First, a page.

Monday, May 11, 2015

Reading a Current Shunt with an Arduino

Current shunts are very popular with the Ham Radio, boating, electric vehicle and solar / wind off grid folks, as they allow them to monitor solar and wind power production, power consumption of devices, and the estimated amp hours left in the battery bank, sort of like a "gas gauge" for your batteries.

See our complete Off Grid Power Monitoring System at

Previous ADS1115 Arduino / Raspberry Pi post!

Unlike the solid state hall effect types, current shunts drop a small voltage across a calibrated resistor, indicating the amps being passed through the shunt. This allows shunts to report massive amounts of current, in excess of a 1000 amps, depending on the design of the shunt.

Common shunts are rated at 50mv, 75mv, and 100mv output at maximum current (do not exceed 66% of name plate current). The Arduino has a few issues with these shunts. Since the maximum output is just 100 millivolts compared to the Arduino's range of 0-5v, it's like trying to read a 5 inch ruler from 10 miles away (worse with the 50mv and 75mv versions). The second issue is the Arduino has a 10 bit analog to digital converter (ADC), so a 100amp / 100mv shunt would have a 4.88 mv per step resolution, or about 5 amps per step (a total of 1024 steps).

We can solve this with a higher bit ADC with an onboard amplifier. We chose a 16 bit ADC that has over 64000 steps (+/- 32768), and up to 16x amplification. This matches a 100mv shunt very well.

The ADC we chose is the adafruit ADS1115. It has 4 single ended channels, or two differential channels. We chose to use differential mode, to eliminate electrical interference (the third issue) in the monitoring circuit, giving us very stable results. This means we can use two shunts per ADS1115. The ADS1115 can have 4 different user selectable I2C addresses, so with only 2 data lines (SCL & SDA), you can monitor up to 8 shunts.


Connections are very simple. Adafruit gives a very comprehensive tutorial on connecting and using this sensor for a variety of different purposes, and you can read about it (and download the library) at For our purposes, this is what we needed:

VDD - Arduino +5v
GND to Arduino GND
SCL to Arduino A5
SDA to Arduino A4
ADDR to Arduino GND (one of 4 possible address combinations, see adafruit tutorial for the the others)
A0 to Current Shunt
A1 to Current Shunt


Although we are using a 100a / 100mv shunt, if you are using a 75mv or 50mv shunt, we added two additional lines in the code you can uncomment depending on which shunt you are using.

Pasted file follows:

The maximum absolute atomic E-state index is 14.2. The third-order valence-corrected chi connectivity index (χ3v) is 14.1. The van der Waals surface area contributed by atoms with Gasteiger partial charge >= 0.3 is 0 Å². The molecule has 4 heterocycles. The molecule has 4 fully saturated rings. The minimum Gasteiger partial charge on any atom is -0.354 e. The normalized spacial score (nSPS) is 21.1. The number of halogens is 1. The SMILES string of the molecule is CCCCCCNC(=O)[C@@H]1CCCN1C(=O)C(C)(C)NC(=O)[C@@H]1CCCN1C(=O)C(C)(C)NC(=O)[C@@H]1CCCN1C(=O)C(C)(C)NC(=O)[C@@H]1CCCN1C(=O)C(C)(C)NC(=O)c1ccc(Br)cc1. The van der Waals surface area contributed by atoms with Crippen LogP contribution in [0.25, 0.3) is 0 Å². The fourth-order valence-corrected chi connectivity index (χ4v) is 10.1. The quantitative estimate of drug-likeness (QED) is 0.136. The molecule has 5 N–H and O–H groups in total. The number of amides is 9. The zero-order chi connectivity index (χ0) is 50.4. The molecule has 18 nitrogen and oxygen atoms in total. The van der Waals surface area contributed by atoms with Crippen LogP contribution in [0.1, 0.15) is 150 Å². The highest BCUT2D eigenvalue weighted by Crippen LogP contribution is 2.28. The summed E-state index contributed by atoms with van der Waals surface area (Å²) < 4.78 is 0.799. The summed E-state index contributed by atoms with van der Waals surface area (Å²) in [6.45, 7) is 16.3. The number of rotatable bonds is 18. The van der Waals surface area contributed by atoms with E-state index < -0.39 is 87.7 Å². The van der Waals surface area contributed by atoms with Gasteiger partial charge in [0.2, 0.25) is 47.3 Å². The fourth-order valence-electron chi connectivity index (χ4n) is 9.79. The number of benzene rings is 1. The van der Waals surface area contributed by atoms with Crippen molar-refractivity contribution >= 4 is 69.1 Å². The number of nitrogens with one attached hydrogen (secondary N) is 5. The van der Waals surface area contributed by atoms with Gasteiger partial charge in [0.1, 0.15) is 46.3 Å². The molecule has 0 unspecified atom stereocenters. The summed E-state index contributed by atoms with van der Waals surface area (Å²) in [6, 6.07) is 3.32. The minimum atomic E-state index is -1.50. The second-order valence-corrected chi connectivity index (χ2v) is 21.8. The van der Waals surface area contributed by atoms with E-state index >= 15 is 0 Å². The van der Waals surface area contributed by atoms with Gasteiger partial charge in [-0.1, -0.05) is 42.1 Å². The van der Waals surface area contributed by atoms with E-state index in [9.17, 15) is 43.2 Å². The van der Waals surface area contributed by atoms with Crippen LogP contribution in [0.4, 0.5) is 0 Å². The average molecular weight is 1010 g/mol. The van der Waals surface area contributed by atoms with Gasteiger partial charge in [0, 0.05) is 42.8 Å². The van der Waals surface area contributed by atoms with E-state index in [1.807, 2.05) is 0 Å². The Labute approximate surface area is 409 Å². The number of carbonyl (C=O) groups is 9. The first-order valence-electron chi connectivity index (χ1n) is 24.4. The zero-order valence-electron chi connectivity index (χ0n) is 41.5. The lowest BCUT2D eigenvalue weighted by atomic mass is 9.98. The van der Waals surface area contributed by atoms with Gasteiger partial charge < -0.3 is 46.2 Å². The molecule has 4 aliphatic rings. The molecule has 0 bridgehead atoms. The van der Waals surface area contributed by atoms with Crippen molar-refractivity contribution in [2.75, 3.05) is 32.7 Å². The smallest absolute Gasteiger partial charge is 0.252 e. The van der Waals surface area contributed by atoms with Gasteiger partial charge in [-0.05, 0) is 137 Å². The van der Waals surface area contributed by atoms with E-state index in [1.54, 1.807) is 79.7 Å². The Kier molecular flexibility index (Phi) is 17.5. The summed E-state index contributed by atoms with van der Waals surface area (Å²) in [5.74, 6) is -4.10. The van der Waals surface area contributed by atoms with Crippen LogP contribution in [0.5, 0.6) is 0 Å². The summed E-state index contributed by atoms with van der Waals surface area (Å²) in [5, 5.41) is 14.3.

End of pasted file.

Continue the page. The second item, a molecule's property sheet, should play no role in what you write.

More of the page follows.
#include <Wire.h>
#include <Adafruit_ADS1015.h>

Adafruit_ADS1115 ads;  /* Use this for the 16-bit version */

void setup(void)
  ads.setGain(GAIN_SIXTEEN);    // 16x gain  +/- 0.256V  1 bit = 0.125mV  0.0078125mV

void loop(void)
  int16_t results;
  results = ads.readADC_Differential_0_1();  
  Serial.print("Amps: "); 
  float amps = ((float)results * 256.0) / 32768.0;//100mv shunt
  //amps = amps * 1.333; //uncomment for 75mv shunt
  //amps = amps * 2; //uncomment for 50mv shunt


Order a complete current sensor board with 100a / 100mv shunt for only $65


  1. Thanks for taking the time to write this... I had a problem with my project and fixed it reading your blog.

  2. In your solar system, how to you manage the grounds? Ie the shunt is presumably low side, and the battery and monitoring grounds in common, or at least the more negative side of the shunt as the common ground?

    1. The shunt can be on the low side or the high side. you are just measuring the difference across it. It can even be bidirectional.

  3. I understand the circuit and how it works. My question is about having a common ground. If you were to power your circuit from the same power source being measured(in your picture it looks like a vehicle), you would be supplying 12+ volts to the analog input pins in reference to ground. I was not sure if this would be a safe condition. Where you are asking the board to only measure difference, I wasn't sure if this would keep the board safe or if it measured A0 to ground and A1 to ground and then determined the difference.

    If this would cause a problem, how could you power the Arduino from the same source safely?

    Last question, powering the Arduino from the same source, however it would have to be, could you then safely measure the source voltage through the appropriate divider on a third analog input? A divider would require a common ground wouldn't it?

    The short question if you will, how can I safely power a circuit from the same source it is measuring current and voltage?

    1. I am not delivering 12v to the analog pins. I am measuring the voltage across the two points of measurement. Not ground. There is no problem powering thew arduino from the same source you are measuring. Yes, you can measure voltage using a voltage divider, and have 12v on the top of the divider, and common ground on the bottom.